The issue is not who's second-best. The issue is who deserves to be #1 if they can beat Ohio State.
The game has been played and the debate has begun. Will we see Round Two in Glendale, or will Michigan have to content itself with "only" playing in a BCS bowl game for perhaps the #2 ranking in the final polls. As I write this, the BCS standings have not come out. But the AP poll has. Though the writer's poll is not used in calculating the rankings, it may be a helpful hint as to what will happen later tonight when the ballots they do count arrive. Michigan is holding at #2 in the AP, with Southern Cal coming in third. If this holds up in the official rankings, and through the next two weeks, Michigan will get a crack at redemption in Tempe.
I hope a rematch does not happen, and certainly not under these circumstances. It's one thing if a series of upsets over the next couple weeks takes place, and leave Michigan as the only realistic option. That would not be ideal, but at least it would be understandable. But to simply leave them at #2 is not fair to other strong one-loss teams who have actually have won conference championships. USC being one, and the Arkansas/Florida winner being the other. The Trojans still have to deal with Notre Dame & UCLA, while the Hogs and Gators each have tough games this weekend before their SEC title bout. But if one of those teams wins out, it would simply be absurd not to give them a shot at winning at all.
There's only one situation even approaching a precedent for creating this type of rematch, right after a late November #1 vs. #2 battle. In 1996, Florida State beat Florida. The Seminoles won that game on their home field by three points, just like Ohio State this year. The Gators got a rematch in the Sugar Bowl and won the national title. But there are several differences between that year and what seems poised to transpire ten years later.
Florida did not hold at #2 in the polls. In '96, the Rose Bowl was outside the "Bowl Alliance", as the BCS was then called. Arizona State was unbeaten and ranked second at the end of the regular season. Under today's rules, the Gators would not have gotten another chance.
And even to get that chance, they needed three big games to break their way, two of which were major upsets. After Florida's loss, Nebraska moved past them in the polls. But the Cornhuskers were stunned by a middling Texas team in the inaugural Big 12 championship game. That opened the path for the Gators to get to New Orleans. But Ohio State was also unbeaten. One week prior to the big #1 vs. #2 showdown, they were stunned by a less-then-stellar Michigan team, in Columbus. That ensured the Rose Bowl would not feature a 2 vs. 3 battle of the unbeatens. And after that, Ohio State then helped the Gators out by beating Arizona State in the Rose. Only after all this was done, did Florida have a clean shot at winning the national title. And I haven't mentioned that Florida actually had to win the SEC championship game in the middle of all this.
Michigan should have to see a similar meltdown to even get this discussion rolling. Let Notre Dame or UCLA knock off the Trojans. Then let Arkansas (vs. LSU) or Florida (at Florida State) lose next weekend. And have the team that does lose then turn around and beat the other in the conference championship game. If this happens, then the case for the rematch can be made...and maybe it can be granted.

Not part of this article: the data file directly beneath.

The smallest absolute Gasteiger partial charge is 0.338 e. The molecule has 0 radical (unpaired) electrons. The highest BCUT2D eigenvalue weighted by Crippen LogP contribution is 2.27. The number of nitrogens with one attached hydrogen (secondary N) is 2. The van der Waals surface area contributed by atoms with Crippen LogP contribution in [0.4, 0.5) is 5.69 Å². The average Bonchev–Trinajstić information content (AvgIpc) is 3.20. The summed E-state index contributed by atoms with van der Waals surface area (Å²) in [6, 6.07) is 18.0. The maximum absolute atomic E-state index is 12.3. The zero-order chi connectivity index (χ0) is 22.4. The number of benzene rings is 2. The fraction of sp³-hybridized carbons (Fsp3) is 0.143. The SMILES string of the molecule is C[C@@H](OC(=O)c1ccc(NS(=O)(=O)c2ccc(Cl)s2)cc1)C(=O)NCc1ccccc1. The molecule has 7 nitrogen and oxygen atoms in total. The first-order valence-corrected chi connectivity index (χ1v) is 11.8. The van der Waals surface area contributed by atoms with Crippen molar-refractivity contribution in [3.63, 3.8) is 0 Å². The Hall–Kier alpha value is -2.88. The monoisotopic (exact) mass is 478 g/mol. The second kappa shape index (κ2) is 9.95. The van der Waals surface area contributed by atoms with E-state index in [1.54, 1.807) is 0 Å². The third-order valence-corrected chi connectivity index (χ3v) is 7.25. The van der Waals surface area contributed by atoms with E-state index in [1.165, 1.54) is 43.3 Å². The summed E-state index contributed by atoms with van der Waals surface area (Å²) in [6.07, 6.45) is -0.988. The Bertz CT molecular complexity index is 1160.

In 1996, there was still a one-loss BYU team sitting out there that I would have preferred to see get a shot at the top dog, rather then sending Florida in there again. Even in the event of a meltdown, I'd still prefer to give a one-loss Big East champ a chance this year. The odds that they would win are quite long, but if they can pull it off, who's to deny them the crown?
ABC's Bob Davie spoke for rematch proponents yesterday, when he made the sound-bite friendly argument that the best two teams should play in Arizona, and that Michigan and Ohio State were clearly the best two teams. I would argue that the team that should go to Glendale as the #2 team is the one who can best fill in this sentence--"If_____________ beats Ohio State, how can you not say they're national champs?
I can fill in that sentence with a one-loss SEC champ. I can fill it in with one-loss Southern Cal. I can even fill it in with a one-loss Big East champ. The issue is not who's second-best. The issue is who deserves to be #1 if they can beat Ohio State.
There's only two contenders I have trouble filling in that sentence with. One is Michigan. Yesterday's game was not as close as the score made it sound. The Wolverines went to halftime in serious trouble, down by 14 points. In spite of their comeback, the reality is that not once did they have the ball in the second half with a chance to tie or take the lead. Not once. When Michigan got close, Ohio State answered. It was a good football game, but not one so outstanding that you can't imagine anyone else possibly playing the Buckeyes. And not so close that a Michigan win in the desert would deserve to supersede yesterday's events.
The other team I can't fill in the sentence with is Notre Dame. Not when they lost so badly to Michigan on their home field. As much as a rematch is unfair to Ohio State, I couldn't see voting the Irish into the title game, and saying with a straight face that them beating the Buckeyes in Arizona is definitive enough to wipe out the Michigan game, simply because the Wolverines lost to OSU in Columbus.
So there's one scenario where a rematch could be justified. If the other major conference champs have two losses, and it's a vote between Michigan and Notre Dame. Otherwise, let's see someone else.